The Hunter Has Become the Hunted

Over the course of the year, Groelle & Salmon has obtained significant judgments against plaintiffs based on proposals for settlement. Some of these orders are on appeal. This past month, we noticed a fascinating trend. Plaintiffs are voluntarily dismissing their cases when we file Motions for Summary Judgment to avoid the consequence of a defeat. We even received a notice of voluntary dismissal this past Monday when trial was about to start hours later!

We are not talking about two or three dismissals. We received upwards of twenty dismissals. Some of these cases have been litigated for years. Here are some details.

Kimberly Salmon filed four Motions for Summary Judgment, two on behalf of Edison Insurance Company, and one each for Florida Peninsula Insurance Company and Universal Property & Casualty Insurance Corporation. All these motions involved coverage issues, not just a Florida Statute 627.1052 Notice of Intent dismissal. Two of the motions were for cast iron pipe cases and two involved Tropical Storm ETA. Two of the motions were accompanied by 57.105’s. In response to the 57.105’s, the plaintiff lawyers asked for a “walk-away”, where each party bears their own fees and costs. The companies received three dismissals and a settlement for $15,000, where the demand preceding the Motion for Summary Judgment was $200,000.00.

The plaintiff lawyer asks for a “walk-away” to avoid any liability for attorney fees and costs. When we reject that offer and they dismiss the lawsuit, they remain liable for taxable costs.

Imagine a plaintiff lawyer on the verge of obvious victory and then the defense lawyer asking for a “walk-away” so the plaintiff will not recover fees from the defense lawyer’s client. That would never happen. But now that the hunter has become the hunted, that is what is happening. The defense is on the verge of obvious victory, which will trigger the insurance company’s right to fees and costs based on expired proposals for settlement. Rather than face a final judgment, plaintiffs are dismissing their lawsuits after years of litigation.

David Salmon obtained three dismissals for Florida Peninsula on 2022 lawsuits when he discovered the unusual timing of one of the plaintiff’s death and the other plaintiff’s incompetency. There were two companion lawsuits associated with the insureds’ lawsuit. One insured died months before the lawsuit was filed.

The other plaintiff was incompetent at the time of the filing, yet somehow answered interrogatories and presumably formed a contract for legal services. Under the law, when a party is incompetent, all the actions taken from that moment forward are deemed a nullity. In other words, the legal proceedings had been a sham since the filing in 2022. The hunter’s solution? Let’s do a “walk-away”.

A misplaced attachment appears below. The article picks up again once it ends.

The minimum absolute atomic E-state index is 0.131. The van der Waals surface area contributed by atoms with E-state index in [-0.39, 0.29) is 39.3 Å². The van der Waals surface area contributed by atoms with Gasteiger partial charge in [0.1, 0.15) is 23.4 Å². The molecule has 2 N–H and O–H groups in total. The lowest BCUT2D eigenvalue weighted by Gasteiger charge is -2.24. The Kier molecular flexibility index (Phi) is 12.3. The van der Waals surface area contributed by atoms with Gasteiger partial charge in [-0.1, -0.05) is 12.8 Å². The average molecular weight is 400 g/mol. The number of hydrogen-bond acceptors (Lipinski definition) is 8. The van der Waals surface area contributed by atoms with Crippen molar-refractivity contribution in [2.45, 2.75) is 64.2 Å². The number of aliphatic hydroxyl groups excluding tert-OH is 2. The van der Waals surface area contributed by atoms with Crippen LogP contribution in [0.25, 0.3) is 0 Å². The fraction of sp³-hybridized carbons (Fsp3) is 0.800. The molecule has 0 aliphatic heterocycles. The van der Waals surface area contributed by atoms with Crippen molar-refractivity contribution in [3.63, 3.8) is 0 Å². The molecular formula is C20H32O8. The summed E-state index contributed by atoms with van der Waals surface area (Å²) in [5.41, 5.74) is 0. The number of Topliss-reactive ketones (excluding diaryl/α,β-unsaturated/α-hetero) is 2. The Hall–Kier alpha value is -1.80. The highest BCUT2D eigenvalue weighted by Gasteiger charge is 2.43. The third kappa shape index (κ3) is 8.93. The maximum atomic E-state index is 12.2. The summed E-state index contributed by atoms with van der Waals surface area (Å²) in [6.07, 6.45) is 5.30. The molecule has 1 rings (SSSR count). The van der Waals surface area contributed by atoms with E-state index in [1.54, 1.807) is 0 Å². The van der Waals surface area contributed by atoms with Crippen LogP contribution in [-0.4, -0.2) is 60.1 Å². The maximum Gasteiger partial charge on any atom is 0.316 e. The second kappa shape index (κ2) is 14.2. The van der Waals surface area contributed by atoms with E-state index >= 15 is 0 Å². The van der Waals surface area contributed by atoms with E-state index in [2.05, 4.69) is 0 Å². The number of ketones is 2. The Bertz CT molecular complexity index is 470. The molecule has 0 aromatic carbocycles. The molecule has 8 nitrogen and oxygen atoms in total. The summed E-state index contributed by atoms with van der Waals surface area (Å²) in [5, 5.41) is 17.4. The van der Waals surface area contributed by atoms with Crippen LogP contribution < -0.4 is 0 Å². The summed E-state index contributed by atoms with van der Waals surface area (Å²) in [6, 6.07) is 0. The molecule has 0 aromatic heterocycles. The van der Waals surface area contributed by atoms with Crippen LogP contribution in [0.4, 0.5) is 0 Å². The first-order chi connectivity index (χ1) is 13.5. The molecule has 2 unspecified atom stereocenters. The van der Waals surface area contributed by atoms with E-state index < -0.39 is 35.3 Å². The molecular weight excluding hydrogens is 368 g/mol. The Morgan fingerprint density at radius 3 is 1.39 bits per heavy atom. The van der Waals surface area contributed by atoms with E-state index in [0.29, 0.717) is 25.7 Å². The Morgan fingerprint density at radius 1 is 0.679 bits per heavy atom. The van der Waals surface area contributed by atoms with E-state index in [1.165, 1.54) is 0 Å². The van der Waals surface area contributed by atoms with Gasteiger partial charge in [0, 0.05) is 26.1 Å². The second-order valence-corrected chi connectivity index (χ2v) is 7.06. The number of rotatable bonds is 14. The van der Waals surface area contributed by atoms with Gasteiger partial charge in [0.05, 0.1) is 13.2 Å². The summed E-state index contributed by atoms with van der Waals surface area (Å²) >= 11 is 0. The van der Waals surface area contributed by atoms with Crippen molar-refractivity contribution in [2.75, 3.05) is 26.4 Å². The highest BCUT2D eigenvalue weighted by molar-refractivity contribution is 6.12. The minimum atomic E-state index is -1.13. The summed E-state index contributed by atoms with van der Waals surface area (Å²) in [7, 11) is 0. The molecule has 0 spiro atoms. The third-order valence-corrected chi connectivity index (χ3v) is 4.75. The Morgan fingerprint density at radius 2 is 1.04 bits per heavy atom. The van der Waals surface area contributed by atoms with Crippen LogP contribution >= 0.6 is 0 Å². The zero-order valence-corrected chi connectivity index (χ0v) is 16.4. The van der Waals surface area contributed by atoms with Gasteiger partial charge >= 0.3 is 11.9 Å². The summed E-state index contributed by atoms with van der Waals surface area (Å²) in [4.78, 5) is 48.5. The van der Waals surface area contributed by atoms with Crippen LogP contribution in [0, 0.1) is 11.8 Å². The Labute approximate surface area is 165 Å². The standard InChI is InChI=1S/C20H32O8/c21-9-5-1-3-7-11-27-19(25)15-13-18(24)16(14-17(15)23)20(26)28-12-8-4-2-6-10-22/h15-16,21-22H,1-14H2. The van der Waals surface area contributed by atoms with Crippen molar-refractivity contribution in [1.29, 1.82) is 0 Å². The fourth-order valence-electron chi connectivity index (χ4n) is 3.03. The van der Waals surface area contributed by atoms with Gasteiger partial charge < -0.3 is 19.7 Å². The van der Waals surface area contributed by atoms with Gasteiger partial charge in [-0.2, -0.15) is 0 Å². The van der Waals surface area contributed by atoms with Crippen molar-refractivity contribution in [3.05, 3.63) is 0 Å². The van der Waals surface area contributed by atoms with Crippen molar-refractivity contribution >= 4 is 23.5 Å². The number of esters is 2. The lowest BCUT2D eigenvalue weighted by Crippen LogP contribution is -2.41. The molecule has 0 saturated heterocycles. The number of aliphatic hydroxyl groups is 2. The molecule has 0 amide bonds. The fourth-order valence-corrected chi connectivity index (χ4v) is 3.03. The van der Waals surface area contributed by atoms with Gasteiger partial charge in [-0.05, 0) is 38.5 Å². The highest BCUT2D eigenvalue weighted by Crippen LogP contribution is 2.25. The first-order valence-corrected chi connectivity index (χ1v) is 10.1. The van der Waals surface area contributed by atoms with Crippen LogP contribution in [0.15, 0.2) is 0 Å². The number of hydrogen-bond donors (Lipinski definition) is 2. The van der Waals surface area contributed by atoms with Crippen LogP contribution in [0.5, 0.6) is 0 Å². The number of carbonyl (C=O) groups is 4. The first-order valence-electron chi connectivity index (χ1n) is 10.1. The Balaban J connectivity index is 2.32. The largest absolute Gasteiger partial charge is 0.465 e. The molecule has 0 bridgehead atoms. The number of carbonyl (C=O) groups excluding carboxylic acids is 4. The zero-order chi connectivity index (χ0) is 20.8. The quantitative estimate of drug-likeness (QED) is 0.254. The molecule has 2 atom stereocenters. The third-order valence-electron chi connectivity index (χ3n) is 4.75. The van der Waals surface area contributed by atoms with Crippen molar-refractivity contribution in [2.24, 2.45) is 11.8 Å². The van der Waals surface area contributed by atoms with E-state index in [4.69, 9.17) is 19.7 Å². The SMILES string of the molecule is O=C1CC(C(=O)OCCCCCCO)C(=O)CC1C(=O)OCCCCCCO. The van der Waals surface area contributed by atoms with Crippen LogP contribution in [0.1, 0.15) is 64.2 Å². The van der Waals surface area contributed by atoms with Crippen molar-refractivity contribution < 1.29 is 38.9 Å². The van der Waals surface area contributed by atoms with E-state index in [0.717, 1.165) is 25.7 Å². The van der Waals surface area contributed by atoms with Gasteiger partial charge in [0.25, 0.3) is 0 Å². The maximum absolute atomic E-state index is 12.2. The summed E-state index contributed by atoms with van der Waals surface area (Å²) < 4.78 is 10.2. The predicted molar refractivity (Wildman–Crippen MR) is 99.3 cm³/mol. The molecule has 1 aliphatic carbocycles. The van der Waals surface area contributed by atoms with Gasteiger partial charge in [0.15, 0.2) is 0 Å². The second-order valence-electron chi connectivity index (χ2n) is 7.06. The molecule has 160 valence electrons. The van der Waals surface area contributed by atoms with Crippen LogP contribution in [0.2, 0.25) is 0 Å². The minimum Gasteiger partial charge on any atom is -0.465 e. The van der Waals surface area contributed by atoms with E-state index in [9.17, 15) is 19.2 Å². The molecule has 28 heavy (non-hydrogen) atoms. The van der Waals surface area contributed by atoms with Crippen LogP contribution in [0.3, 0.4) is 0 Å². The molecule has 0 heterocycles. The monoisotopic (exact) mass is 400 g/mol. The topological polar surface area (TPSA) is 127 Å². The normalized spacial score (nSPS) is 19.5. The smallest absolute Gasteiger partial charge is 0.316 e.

David Kelly filed four proposals for settlements in different cases. In one case, he filed a Motion for Summary Judgment on the absence of a peril created opening and existing damage. The result? A voluntary dismissal. In the second case, he filed a summary judgment on an HO-8 policy asserting the plaintiff could not prove a covered peril. The result? A voluntary dismissal. In the third case, the plaintiff failed to provide a notarized signature to answers to interrogatories for over a year, violating a discovery order. The reason was because the plaintiff was incompetent. Under the Rules of Civil Procedure, the plaintiff has ninety days to substitute an incompetent party or the case shall be dismissed. After the plaintiff tried to dismiss the case without prejudice, the court ruled the dismissal shall be with prejudice. In the fourth case, Mr. Kelly moved to amend his defenses to add a fraud or concealment defense after the plaintiff changed his policy from an HO-8 to an HO-3 immediately before making the claim. Again, the plaintiff dismissed the case.

Meanwhile, Brad Mitchell prepared for a Tropical Storm ETA trial in Broward County this weekend only to wake up to a dismissal with prejudice the morning trial was to start.

Chelsey Polgar also received a voluntary dismissal on a case set for trial after a proposal for settlement expired.
It bears repeating these dismissals are unrelated to the sea of dismissals the firm obtained this month based on violations of Florida Statute 627.1052.
Why is this happening? If you have been litigating cases as a plaintiff lawyer and your greatest weapon, an unfair financial advantage, is taken away, it affects your perspective. If you have lost the leverage of threatening your adversary with the attorney fee statute, maybe your confidence slips. Perhaps the playing field has been leveled so people can focus on the merits of a claim. But maybe not. Maybe Groelle & Salmon is using the leverage of attorney fees to its advantage. Maybe the hunter has become the hunted.